For the past few weeks, the Springboard, Your Virtual University, a radio programme on Joy FM has been looking at the changing world of work and discussing how a combination of innovation and technology, customer preferences and COVID-19 have totally changed the way people work.
This week, the programme settled on the future of work and helping the host, Rev. Albert Ocran, understand the underlining issues were the co-Founder of Rancard, Mr Kofi Dadzie, and Director of Nsano, Mr Kofi Owusu-Nhyira.
Commenting on how the future of work would look like, Mr Dadzie said the model for projecting what happened overtime must first be understood.
“If we go 5,000 years back in history, the experiences of a great grandfather and the experiences in life and livelihood of their great grandchildren will largely be the same, not a lot will change or evolve. If the great grandfather used a stone age implement to turn the soil to sow a seed, the likelihood is that their great grandchild will be using a very similar, barely modified, barely evolved implement to do the same.”
“Now, in the 21st century, some of the study estimates are that, if we use today’s rate of progress to measure, then for the rest of the 21st century, we are likely to see a 1,000 years equivalent of progress compared to the 20th century.”
“We are going to experience the equivalent of time acceleration because the rate of change in our lives due to the rate of introduction and evolution of certain new technologies combined are going to have an effect as though we have transitioned a 1,000 years just over the next 80 years,” he explained.
Evolution of machine
Mr Dadzie said this was most likely to happen because of the introduction of an age where there was evolution of a machine model that was coming closer and closer to cognition unparalleled with human models and ultimately to exceed what humans were typically able to do.
“We are used to machines that are able to do only what they have been configured to do. You press an A key, it gives you an A character. But now, with all the experiences machines have gathered, if you press an A key, it doesn’t only produce an A character, but half of the sentence of what you might want to type.”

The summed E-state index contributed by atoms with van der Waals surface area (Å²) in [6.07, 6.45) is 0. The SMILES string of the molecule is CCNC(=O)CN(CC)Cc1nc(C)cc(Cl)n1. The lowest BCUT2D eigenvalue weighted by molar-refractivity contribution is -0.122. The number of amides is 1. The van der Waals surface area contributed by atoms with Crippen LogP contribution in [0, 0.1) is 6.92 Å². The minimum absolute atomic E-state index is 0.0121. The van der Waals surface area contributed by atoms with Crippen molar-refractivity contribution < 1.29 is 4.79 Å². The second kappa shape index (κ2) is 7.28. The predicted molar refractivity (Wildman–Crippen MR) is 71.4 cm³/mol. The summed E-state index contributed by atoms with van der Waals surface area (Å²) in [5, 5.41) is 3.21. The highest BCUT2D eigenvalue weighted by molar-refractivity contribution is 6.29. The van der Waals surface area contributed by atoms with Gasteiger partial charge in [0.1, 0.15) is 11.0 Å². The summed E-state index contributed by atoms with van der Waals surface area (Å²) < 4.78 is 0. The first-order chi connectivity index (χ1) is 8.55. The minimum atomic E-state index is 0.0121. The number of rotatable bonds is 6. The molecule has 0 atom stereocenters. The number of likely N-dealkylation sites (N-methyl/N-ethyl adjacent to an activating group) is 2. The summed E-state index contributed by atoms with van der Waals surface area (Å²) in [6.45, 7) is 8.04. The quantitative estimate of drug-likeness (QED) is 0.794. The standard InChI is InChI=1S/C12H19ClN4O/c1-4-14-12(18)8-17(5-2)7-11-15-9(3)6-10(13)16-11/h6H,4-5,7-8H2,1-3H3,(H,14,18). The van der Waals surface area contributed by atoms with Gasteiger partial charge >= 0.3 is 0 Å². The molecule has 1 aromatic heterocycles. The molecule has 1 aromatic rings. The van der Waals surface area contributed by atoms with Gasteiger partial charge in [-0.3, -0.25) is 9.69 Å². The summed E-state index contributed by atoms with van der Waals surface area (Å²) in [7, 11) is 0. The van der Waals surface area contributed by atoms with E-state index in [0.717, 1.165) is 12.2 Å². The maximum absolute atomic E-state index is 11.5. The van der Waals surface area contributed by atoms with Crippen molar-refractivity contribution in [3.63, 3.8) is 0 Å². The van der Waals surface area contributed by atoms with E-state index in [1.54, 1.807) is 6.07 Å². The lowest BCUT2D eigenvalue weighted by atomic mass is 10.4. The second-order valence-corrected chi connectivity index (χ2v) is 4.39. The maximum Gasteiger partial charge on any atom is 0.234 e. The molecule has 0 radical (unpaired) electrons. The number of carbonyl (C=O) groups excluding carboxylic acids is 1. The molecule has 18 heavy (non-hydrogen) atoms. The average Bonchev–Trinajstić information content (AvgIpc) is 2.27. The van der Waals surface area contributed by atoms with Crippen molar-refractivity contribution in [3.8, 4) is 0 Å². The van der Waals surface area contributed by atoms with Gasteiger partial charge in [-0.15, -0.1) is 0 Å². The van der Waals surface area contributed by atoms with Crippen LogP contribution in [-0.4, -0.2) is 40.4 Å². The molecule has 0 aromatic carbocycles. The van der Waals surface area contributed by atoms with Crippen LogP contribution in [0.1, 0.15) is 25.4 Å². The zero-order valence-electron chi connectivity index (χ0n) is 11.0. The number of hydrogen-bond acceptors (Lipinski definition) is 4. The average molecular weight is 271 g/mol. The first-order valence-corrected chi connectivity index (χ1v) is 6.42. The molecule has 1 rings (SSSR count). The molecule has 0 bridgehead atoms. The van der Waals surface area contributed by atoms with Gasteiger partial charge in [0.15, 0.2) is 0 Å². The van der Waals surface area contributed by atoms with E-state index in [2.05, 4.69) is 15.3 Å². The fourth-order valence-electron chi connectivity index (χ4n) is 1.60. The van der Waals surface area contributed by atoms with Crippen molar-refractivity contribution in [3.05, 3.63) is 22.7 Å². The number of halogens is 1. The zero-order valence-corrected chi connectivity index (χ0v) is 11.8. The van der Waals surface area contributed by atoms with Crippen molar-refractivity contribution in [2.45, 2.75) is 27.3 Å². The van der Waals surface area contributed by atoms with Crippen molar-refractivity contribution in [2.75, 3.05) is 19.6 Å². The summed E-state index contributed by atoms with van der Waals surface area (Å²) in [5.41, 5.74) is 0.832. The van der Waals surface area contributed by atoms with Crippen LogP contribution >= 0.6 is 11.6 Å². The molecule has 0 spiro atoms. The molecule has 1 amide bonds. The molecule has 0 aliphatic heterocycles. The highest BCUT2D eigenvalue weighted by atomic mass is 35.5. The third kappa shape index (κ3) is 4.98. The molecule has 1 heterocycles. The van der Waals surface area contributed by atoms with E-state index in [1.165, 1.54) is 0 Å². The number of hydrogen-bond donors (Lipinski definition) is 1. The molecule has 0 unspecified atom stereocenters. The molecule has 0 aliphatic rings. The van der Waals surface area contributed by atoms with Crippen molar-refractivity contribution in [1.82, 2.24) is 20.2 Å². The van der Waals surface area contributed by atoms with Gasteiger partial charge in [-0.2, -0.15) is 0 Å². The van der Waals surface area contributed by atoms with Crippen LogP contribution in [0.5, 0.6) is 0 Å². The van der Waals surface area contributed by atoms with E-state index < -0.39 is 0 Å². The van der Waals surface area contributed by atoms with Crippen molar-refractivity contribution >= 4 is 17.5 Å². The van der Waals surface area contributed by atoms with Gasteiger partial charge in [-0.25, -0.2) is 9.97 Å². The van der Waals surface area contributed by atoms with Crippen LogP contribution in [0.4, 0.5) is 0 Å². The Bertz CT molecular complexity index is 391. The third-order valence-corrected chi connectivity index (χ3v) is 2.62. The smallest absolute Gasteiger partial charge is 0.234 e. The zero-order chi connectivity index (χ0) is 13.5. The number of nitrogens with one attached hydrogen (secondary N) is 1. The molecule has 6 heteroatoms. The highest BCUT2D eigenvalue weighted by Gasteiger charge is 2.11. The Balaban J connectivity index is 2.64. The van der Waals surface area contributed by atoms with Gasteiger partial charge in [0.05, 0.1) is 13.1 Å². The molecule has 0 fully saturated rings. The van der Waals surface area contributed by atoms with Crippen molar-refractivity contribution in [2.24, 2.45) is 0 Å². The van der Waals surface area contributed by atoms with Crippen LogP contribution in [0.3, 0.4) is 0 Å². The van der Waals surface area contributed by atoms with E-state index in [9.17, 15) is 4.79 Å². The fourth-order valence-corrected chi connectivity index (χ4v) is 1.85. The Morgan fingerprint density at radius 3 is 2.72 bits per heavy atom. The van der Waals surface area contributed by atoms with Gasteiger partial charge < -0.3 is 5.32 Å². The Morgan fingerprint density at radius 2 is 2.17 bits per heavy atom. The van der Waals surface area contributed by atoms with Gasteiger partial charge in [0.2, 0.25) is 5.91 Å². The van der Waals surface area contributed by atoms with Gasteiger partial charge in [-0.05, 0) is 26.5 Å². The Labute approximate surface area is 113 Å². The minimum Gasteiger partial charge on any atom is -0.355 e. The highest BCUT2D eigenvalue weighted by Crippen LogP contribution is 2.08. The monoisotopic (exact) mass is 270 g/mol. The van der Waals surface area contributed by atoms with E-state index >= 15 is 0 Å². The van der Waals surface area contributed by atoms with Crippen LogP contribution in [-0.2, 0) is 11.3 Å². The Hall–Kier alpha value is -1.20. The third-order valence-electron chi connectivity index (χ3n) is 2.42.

“The advancement of these new intelligent machines are coming to a point where they will exceed human intelligence in ways which we are not prepared for, we don’t appreciate and many of us don’t even accept it can happen.”
“Many of us are projecting the future, whether we are looking at one year, five years or longer as though the limitations we perceive of machines now will be the basis on which our lives, the way we interact with machines will continue to persist.”
He said people expected only small stage based evolutions and were not really prepared for the exponential growth.
“Prior to now, we see small changes occurring, so we are used to incremental changes where things are introduced in a way that makes us comfortable to come along. That pace of change is about to shift to what is almost vertical or an exponential rate where we won’t even be able to keep up anymore,” he stated.
Mr Dadzie therefore called for the need to start thinking about future change very differently from the way the world has experienced it.
Usage and cost driving technology
For his part, Mr Owusu-Nhyira said what was forcing the changes in society were usage and cost.
“Anytime we use a thing, we get to understand the limitations of the thing so we end up pushing it beyond boundaries. The second thing which is also slightly dependent on usage is cost; the more we use, the cheaper it becomes.”
“What is happening now is that when we push technology into various facets of society or we use technology more in various fields, we get to understand the limitations of the present technology and we are able to push the boundaries off it.”
“Whichever field we see it, once people in that field start using technology, technology itself would be forced to the limit where innovation must kick in for it to grow and become affordable. What is going on right now is a certain intersection between technology and any other field,” he noted.
Mr Owusu-Nhyira said those intersections would force those fields that were meeting up with technology to grow beyond limitations.
This, he said, would bring more effectiveness, drive cost down and bring enormous benefits.